Washington, DC—In a controversial decision, health insurance giant Anthem Blue Cross Blue Shield is warning policy holders—in Georgia, Kentucky and Missouri—that they may have to pay for their trips to the ER. The company has developed a secret list of diagnoses that they will not pay for, such as "chest pain on breathing" and blood in the urine, even if the patient thought it was a medical emergency.
"Health insurance companies are scaring people away from emergency departments, saying they will decide after the fact what is a real emergency," said Rebecca Parker, MD, FACEP, president of the American College of Emergency Physicians (ACEP). "If your insurer disagrees with your decision to visit the ER, they may now refuse to pay. These new actions violate federal law and are dangerous, because people with identical symptoms—such as abdominal pain or chest pain—may either have a deadly medical condition or a non-urgent issue. Health insurers can't expect patients to know the difference between a heart attack and something that is not life-threatening."
This new enforcement by Anthem violates the prudent layperson standard — which is in the Affordable Care Act and in many state laws and is designed to protect most Americans. This standard requires health insurance companies to cover emergency care based on a patient's symptoms instead of the final diagnosis. This means, for example, that a patient with a severe headache and vision problems who is worried about a possible stroke, but ultimately is diagnosed with a migraine, would be covered for a trip to the emergency room under the law.
"Anthem's actions are not only a violation of federal law, but put lives at risk," said Dr. Parker. "For example, a patient in her 40s came to my emergency department complaining of severe dizziness, believing she had vertigo. This easily could have been the diagnosis. She waited a full day before going to her primary care physician, because the co-pay was $200 cheaper. The physician who examined her determined that it wasn't vertigo but a stroke and rushed her to the ER. She made a full recovery but later told me, 'I can't believe I risked my life for $200.'"
A new poll from Morning Consult finds more than two-thirds of Americans (67 percent) oppose this policy to deny coverage for emergency care, which is based on secret lists of diagnoses (in Missouri there are almost 2,000 on a list that ACEP was able to obtain). More than 4 in 10 (43 percent) reported that they delayed or avoided seeking emergency care in the past two years out of concerns about the cost of co-pays, co-insurance and deductibles. Nearly half said their medical conditions worsened as a result.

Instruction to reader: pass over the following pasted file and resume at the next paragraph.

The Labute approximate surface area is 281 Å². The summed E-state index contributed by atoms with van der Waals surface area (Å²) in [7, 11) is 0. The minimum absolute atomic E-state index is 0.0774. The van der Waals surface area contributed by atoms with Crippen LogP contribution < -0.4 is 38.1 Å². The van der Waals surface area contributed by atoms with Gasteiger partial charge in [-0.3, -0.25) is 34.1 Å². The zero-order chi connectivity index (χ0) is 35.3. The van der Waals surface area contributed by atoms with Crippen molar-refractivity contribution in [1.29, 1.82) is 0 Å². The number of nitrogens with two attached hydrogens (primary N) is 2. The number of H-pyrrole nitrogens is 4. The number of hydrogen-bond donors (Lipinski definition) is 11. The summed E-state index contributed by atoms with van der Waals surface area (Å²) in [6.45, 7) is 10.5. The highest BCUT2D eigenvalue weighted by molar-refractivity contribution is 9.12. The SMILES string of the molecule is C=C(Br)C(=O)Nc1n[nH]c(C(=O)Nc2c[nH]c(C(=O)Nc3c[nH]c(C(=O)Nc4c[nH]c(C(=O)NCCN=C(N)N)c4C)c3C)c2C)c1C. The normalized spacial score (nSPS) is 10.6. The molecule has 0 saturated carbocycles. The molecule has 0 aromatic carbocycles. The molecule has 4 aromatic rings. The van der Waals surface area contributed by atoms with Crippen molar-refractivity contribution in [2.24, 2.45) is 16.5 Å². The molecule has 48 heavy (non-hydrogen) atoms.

Eight in 10 poll respondents (79 percent), once they understood the prudent layperson standard, said they supported it. In addition, 6 in 10 said that insurance companies are interfering with patient/doctor relationships.
"Patients shouldn't diagnose themselves out of fear their insurance company won't cover a visit to the emergency department," said Paul Kivela, MD, FACEP, ACEP's incoming president. "Burning chest pain may be heartburn, but it also can signal a heart attack. How can we possibly expect a non-medical person to know the difference?"
A 2013 study in the Journal of the American Medical Association, in fact, found that there was about a 90-percent overlap in symptoms between emergencies and non-emergencies.i
Dr. Kivela added that if you think you have the symptoms of a medical emergency, you should seek emergency care as quickly as possible.
Other findings in the poll:
- In the past two years, 20 percent of those polled said their insurance company refused to cover a visit they've made to a doctor, or hospital, or other medical service.
- More than eight in 10 (83 percent) said that if a doctor orders a medical test for a patient, the patient's insurance company should pay for it. For the YouTube video, please click here. To see the full poll results, please click here.
This survey was conducted by Morning Consult with 2,201 adults as a national tracking poll on September 5-8, 2017, on behalf of the American College of Emergency Physicians. There is a margin of error of ± 2 percent. For complete poll results, please click here.
i Journal of the American Medical Association, 12:29:41 2013 "Comparison of Presenting Complaint vs. Discharge Diagnosis for Identifying "Nonemergency" Emergency Department Visits; Maria Raven, MD, MPH, MSc https://www.ncbi.nlm.nih.gov/pmc/articles/PMC3711676/